The end product might be any one of the high-volume “grandma food” classics—Monday-night red beans and rice, savory turkey bone gumbo, or a tasty marinara “utility sauce”—but they all start with a few chopped onions in a hot, heavy-bottomed pot. Going from eye-wateringly aggressive to caramelized perfection. Sweet, complex, and transcendently delicious.

But as we all know, now are not normal times. In these current days of COVID-related “shelter in place” orders and disruptive uncertainty, so many folks are turning to the stove to process. They’re trying their hand at bread or biscuit baking (see above) or classic cakes they remember from their childhoods or deeper family legend. Kitchen time helps feed families, roommates, or friends. Kitchen time can pull focus on the present—to a clear list of ingredients and steps—and that results in something both satisfying and centering (and hopefully delicious).

I come from a big family within a big family that believes in gathering at the table whenever possible, which leads to one of the Hebert family trademarks—a distinct lack of culinary scale. In my kitchen, it’s no trouble to feed twenty-five people on two-hour’s notice, but cooking a light meal for two? Just not in the skill set.

When New Orleans went on functional lockdown in early March, I felt that I might need to emotionally process through cooking, so I did my hunker-down grocery run at the local restaurant-supply warehouse (as one does). The first items on the flatbed cart were wax mesh sacks filled with standard-issue yellow onions—100 pounds worth—which for me represents a solid investment in mental health and a hedge against whatever is coming in days ahead.

In that first week, I kicked into what can only be described as MawMaw Maximum Overdrive (MMO), in which I chopped, sizzled, and cooked down 75 pounds of the initial 100 and packed a freezerful of caramelized goodness. Every part of it—from chopping through the tears to wrangling two double-burner Magnalite roasters set to “retro rocket level 11”—felt good. Not always comfortable in a tiny-ass kitchen, but just what I needed. What’ll it become? Just about anything delicious, in massive, massive quantities.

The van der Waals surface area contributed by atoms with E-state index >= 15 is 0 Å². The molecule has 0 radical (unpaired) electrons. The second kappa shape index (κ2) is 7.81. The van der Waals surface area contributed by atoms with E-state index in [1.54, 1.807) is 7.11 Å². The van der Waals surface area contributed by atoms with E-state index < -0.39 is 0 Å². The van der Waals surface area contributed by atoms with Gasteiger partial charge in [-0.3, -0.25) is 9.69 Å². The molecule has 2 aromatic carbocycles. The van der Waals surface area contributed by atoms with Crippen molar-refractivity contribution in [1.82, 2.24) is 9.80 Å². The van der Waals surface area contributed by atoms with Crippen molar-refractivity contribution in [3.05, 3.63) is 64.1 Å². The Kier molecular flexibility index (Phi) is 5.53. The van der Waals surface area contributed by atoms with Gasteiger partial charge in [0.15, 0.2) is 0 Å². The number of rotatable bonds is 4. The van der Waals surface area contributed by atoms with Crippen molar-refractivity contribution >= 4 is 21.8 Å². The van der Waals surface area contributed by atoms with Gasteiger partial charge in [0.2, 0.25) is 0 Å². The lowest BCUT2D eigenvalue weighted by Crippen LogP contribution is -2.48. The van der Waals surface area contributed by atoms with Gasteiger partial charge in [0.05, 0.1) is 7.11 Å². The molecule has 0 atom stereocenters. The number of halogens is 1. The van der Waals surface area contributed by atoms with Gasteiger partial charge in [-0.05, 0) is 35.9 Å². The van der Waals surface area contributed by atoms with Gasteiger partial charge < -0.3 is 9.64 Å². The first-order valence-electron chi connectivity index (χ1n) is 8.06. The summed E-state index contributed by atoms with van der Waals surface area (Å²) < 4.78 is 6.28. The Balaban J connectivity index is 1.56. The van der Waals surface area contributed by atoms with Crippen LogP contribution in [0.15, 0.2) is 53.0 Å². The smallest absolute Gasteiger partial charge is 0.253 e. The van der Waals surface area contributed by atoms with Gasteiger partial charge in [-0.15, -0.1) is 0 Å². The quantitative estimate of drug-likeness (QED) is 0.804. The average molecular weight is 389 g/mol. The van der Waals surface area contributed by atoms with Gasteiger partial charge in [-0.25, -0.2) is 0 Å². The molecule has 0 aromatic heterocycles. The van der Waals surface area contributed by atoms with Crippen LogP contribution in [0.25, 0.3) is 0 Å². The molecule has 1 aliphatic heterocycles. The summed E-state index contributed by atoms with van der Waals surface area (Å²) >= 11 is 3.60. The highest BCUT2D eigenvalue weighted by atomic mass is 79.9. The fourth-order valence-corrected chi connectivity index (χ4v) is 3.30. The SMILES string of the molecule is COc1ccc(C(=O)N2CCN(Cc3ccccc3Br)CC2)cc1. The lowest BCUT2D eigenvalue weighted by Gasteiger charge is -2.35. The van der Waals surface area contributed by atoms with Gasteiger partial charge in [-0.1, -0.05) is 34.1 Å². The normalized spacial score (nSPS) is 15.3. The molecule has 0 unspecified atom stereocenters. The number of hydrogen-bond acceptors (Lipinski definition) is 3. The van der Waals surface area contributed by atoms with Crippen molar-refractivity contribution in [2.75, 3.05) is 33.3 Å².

You’re a normal person. Go make a (regular-sized) batch. See if it helps. Then as the days go by, see if overdrive kicks in. It affords a little certainty right when you need it, and it just might help.


Mince a couple of medium-sized onions into fine cubes. Preheat a heavy-bottomed pot or sauce pan for a few minutes, then add onions and a couple solid plugs of cooking oil (vegetable, canola, olive, whatever you have). Hit them with a little salt and pepper. Reduce heat to medium/medium-low and stir every once and again.

Over the course of 20 or so minutes, the onions will go from white to clear to golden to brownish. (The darker you get the onions without burning, the better.) The longer your onions stay on the heat, the more they change. After a few minutes on the stove, they reach the first cooked stage—translucent. As the juices start to steam out, the onion chunks go limp as their cell walls break down.

Add more time and the “lazy” onions start to change color—first to a pale yellow (golden), a light tan (browned) and eventually to a deep, mahogany brown (caramelized). In this process, the juices and sugars in the onion start to cook, getting mellower and sweeter with every shade of brown. The Holy Grail is a deep mahogany paste with an impossibly complex flavor that can make the angels weep.

Right beyond perfection, of course, is burnt. So watch yourself.

Affrilachian Soup Beans and Sweet Potatoes 

by Ashleigh Shanti

An enduring symbol of the humility and struggle of our region, soup beans have long served as a comforting staple for most folks in Western North Carolina. Each batch is served up with the chef’s own unique spin—some topped with diced white onion, some with crumbled cornbread; and those from staunch pinto bean purist families with nothing more.